Day 3 in Lebanon (day 1 being our date of arrival) was our day to hang out in the city of Beirut itself, which meant a morning of shopping at an artisanal shop and walking around a bit followed by lunch by the sea at a restaurant where the patrons at other tables looked like they walked out of the sets of Miami Vice or Scarface or well, a James Bond flick. Guys in slicked-back hair and ponytails and girls in golden/snakeskin bikinis (okay, I exaggerate but there were a couple clad thusly). We split ways in the afternoon, Tiff and I to the museum which was manageable and had some real interesting artifacts, a few familiar sights (we met a version of our old friend Ramses) and a touching history of its own trying to save the collections in the face of war. Met up with Frances and her lovely mother that evening at a bar named for the Lebanese dialing code for a mellow round of drinks and dinner, very pleasant.


Francois arrived bright and early on Sunday to take us to Baalbek, which out-Romans Rome in the grandeur of its ruins.  Some 80 kilometers north of Beirut on the way to, but a healthy distance yet from the recently bombed town of Tripoli, Baalbek offers a good contrast to the modernity of Beirut, with an atmosphere that appears to keep it in the Middle Ages even now. The change in atmosphere was obvious driving out there , not only in the quality of roads, but also the way in which people, especially women, dressed. Nary a woman without a hijaab (to give the phonetics of the way Arabic is spoken everywhere except in Egypt) except for the tourists, and an increasing number of posters with slogans praising the various early figures in Islamic history. We had a few Hezbollah guys thrust pamphlets at us through the car window, which our driver had to pay a few thousand Lebanese pounds/lira (Their currency worked in increments of thousands 1500 local to a dollar or thereabouts) for the privilege of not keeping! Keeping would have cost more I was given to understand. Foreign country…recent war… poor command of local language… So did we linger to argue or discuss the  issue or for that matter even pull over when they motioned for us to? The canny Francois, more savvy to their ways than us, wisely never stopped, threw some money at them and kept driving.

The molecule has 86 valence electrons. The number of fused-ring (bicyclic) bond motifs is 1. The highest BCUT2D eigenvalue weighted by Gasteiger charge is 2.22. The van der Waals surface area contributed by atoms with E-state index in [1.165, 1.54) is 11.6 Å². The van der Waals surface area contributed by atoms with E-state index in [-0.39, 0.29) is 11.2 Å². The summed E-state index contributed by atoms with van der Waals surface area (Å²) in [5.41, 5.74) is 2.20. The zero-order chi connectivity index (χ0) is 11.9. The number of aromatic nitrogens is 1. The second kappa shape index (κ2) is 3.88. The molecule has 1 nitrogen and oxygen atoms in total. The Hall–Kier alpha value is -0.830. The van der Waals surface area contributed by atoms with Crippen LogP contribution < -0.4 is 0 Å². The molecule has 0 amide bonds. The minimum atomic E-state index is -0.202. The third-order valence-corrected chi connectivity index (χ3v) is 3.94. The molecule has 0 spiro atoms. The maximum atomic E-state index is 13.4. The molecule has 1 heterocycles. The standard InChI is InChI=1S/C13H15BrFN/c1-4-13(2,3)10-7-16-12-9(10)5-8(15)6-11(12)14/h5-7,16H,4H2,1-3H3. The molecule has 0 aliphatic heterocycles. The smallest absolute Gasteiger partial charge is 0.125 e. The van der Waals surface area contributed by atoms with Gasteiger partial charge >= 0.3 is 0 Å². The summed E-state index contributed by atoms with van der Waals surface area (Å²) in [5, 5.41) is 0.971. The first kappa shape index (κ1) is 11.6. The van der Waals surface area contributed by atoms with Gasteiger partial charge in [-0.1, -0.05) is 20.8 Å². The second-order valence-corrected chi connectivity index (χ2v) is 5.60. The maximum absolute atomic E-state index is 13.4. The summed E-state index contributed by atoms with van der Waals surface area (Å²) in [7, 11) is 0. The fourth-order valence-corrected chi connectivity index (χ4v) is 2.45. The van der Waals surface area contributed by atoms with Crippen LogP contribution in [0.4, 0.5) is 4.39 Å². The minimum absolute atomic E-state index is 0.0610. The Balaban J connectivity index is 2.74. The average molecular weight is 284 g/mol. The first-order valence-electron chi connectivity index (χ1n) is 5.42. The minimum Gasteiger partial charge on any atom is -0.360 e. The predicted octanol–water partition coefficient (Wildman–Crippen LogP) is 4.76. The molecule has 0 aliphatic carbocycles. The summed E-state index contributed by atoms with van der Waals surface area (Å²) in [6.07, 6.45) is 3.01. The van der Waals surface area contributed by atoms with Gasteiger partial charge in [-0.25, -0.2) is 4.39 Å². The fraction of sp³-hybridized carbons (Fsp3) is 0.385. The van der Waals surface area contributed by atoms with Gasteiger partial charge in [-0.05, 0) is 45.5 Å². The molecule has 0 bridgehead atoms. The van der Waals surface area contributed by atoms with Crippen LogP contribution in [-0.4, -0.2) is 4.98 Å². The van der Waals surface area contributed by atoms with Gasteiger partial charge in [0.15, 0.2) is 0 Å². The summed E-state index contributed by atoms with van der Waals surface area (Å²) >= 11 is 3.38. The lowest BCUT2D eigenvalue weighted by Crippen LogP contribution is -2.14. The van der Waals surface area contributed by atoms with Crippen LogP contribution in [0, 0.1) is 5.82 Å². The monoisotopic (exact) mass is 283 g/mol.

Surely the temple complex in Baalbek has to be the largest I’ve ever visited. Just the “small” temple, often identified as one dedicated to Venus – the larger one is a Jupiter (or Jove) temple – by itself is larger than the Parthenon!!! And as old as these ruins are, they stand on the base of an even older structure, whose exact history is shrouded in mystery, being that there is no evidence, archeological or otherwise. The guidebooks and local signage claim that the standing pillars there are some of tallest in the world, and though my first instinct was to disbelieve (after all, I said to myself, I’ve been to Karnak!) the pictures and my second visit to the big K have me convinced. These pillar were enormous, and situated as they were along the rim of a rather high base to begin with, they really intimidate. Impressive structures and blocks aside, the temples also had some beautiful carvings – I was especially taken with the ceiling/gateway renderings of Bacchus (included in my slide show).


Lunch (and we were extremely hungry by the time we’d finished wandering the temple and looking at the museum space) upon Francis’ recommendation (bless her heart she never once led us astray) were freshly made sweehas (Lebanese meet pies) which we bought by the kilo and assiduously finished, washed down with various drinks of choice including water, ayraan, juices etc. Stopped at the Ksra vineyards on the way back for a tour of the cellars and some (free) tasting. I will admit to being disappointed in the latter – the wines just didn’t live up to all that I’d heard from others. Granted they were better than the stuff we get in Egypt (what isn’t?) but nothing wowed me. Ho Hum and not very inexpensive at that. The deals we got at the Lebanese groceries were more impressive. Speaking of which, we stopped at one before heading back to our hotel that eve and I got myself some local wines and lots of good dark chocolate, the last of which bars I’m finishing up now just in time to restock when I go to Switzerland.